How Sevilla knocked Manchester United out of the Champions League
The UEFA Champions League has been the world football's top club competition for a very long time. It's a competition where superstars are made and legends are born. The winners of the tournament command such respect that they receive bragging rights over all other clubs in the continent, thus, a champions league victory is a necessity these days, if you intend to consider yourself a "big club".
For clubs such as Manchester United, whose fans claim it to be the biggest club in England and one of the best in Europe, a successful Champions League run is cardinal to validate their claims.
Alas, this year the fans were in for a rude awakening. Many of them were left sobbing and weeping, as Jose Mourinho's men/bus was steered out of the competition by Sevilla.
It was widely beileved that the Red Devils got a relatively easy draw against arguably the weakest Sevilla side of the past decade. Along with Manchester City, the Reds of Manchester were also expected to make it to the quarter-finals with relative ease. However, things soon went awry.
Everyone has been blaming United's Portuguese gaffer and his dismal tactics for the result. However, people have forgotten to give Sevilla and Wissam Ben Yedder the credit that they rightfully deserve. Here's how the Spanish side made a mockery out of Manchester United's UCL aspirations and knocked them out of the tournament.
Sevilla's tactical masterclass!
It's safe to say that neither Sevilla nor the Mancunians would have been content with the result of the first-leg. Los Nervioness had failed to score on their own home ground and the Red Devils had missed out at scoring an important away goal. Thus, the game at Old Trafford was open for the taking.
Manager Vincenzo Montella deployed his Sevilla side with a 4-2-3-1 formation to counter United's 4-1-4-1 formation.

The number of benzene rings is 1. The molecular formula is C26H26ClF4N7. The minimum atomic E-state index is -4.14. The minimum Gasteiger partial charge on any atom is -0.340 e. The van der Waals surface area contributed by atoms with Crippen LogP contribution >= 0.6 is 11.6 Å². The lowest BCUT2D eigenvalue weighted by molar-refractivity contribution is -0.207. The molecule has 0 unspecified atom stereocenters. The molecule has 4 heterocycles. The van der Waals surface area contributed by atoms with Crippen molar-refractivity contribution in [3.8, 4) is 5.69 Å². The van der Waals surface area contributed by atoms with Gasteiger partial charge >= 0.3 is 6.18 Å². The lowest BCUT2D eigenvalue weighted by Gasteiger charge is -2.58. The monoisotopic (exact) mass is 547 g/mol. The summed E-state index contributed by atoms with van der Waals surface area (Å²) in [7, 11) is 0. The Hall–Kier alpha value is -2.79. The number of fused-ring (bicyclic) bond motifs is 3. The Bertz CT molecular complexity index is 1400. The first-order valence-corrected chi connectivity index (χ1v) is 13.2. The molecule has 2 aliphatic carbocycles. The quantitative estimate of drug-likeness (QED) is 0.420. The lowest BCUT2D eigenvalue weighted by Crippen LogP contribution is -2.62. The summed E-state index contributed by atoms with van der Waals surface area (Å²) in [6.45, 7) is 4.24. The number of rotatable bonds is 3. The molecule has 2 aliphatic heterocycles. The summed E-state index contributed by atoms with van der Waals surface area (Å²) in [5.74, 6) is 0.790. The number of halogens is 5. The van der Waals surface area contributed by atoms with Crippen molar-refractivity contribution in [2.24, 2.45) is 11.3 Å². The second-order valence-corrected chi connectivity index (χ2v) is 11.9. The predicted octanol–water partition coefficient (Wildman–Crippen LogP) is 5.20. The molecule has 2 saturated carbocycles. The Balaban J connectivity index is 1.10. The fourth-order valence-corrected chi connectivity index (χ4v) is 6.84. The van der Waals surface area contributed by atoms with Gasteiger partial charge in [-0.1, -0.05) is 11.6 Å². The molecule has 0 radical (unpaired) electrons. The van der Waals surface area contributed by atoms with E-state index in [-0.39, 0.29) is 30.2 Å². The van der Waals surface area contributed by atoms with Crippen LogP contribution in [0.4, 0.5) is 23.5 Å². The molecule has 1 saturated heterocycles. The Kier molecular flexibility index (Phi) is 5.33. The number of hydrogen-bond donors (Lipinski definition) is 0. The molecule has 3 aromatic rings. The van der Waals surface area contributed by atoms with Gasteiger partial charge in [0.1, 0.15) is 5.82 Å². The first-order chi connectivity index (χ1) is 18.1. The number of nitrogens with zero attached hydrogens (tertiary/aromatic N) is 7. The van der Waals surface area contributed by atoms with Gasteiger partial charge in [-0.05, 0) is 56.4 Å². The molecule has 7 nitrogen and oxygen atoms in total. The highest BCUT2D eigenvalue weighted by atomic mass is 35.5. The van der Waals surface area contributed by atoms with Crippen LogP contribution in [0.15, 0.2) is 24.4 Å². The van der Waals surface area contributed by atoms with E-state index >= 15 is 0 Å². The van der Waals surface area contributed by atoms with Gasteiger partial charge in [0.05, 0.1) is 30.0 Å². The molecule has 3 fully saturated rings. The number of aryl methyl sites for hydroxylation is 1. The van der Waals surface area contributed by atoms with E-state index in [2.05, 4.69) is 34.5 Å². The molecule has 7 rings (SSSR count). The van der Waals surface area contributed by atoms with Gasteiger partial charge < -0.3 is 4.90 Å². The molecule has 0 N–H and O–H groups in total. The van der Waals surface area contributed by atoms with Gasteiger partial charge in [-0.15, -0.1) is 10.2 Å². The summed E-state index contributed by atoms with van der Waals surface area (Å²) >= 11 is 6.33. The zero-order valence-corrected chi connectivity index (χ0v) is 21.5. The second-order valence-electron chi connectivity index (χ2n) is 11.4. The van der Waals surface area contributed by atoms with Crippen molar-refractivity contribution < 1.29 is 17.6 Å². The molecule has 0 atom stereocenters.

He was cautious in his approachas he obviously expected Manchester United to come out guns blazing. Hence, he had set-up his team with an organised defence and a strong midfield, determined not to concede and to try to hurt the home team on the counter-attack.
"The Special One" probably shocked his Sevilla counterpart by himself setting-up his team to be defensively resolute. Marouane Fellaini was clearly instructed to bombard the penalty box and to use his strength and height to his advantage. However, this left Nemanja Matic all alone and outnumbered in the midfield.
Sevilla midfielders, Ever Banega and Pablo Sarabia in particular were quick to notice United's midfield frailties and constantly tried to corner and outnumber Matic in the middle.
To his credit, the Serbian was as reliable as ever but whenever he got caught out of his position, the Spanish side quickly utilised the spaces left behind.
Fellaini would often get back to help Matic but he was well-shadowed by Steven N'Zonzi and was constantly tackled. When Fellaini didn't track back, it again left too much space in United's midfield for the visitors to exploit.
Sevilla were utilising a high pressue, man-marking system that rendered the United midfield ineffective. The White and Reds were clearly well-coached before the game and had been assigned a United player whom they had to mark.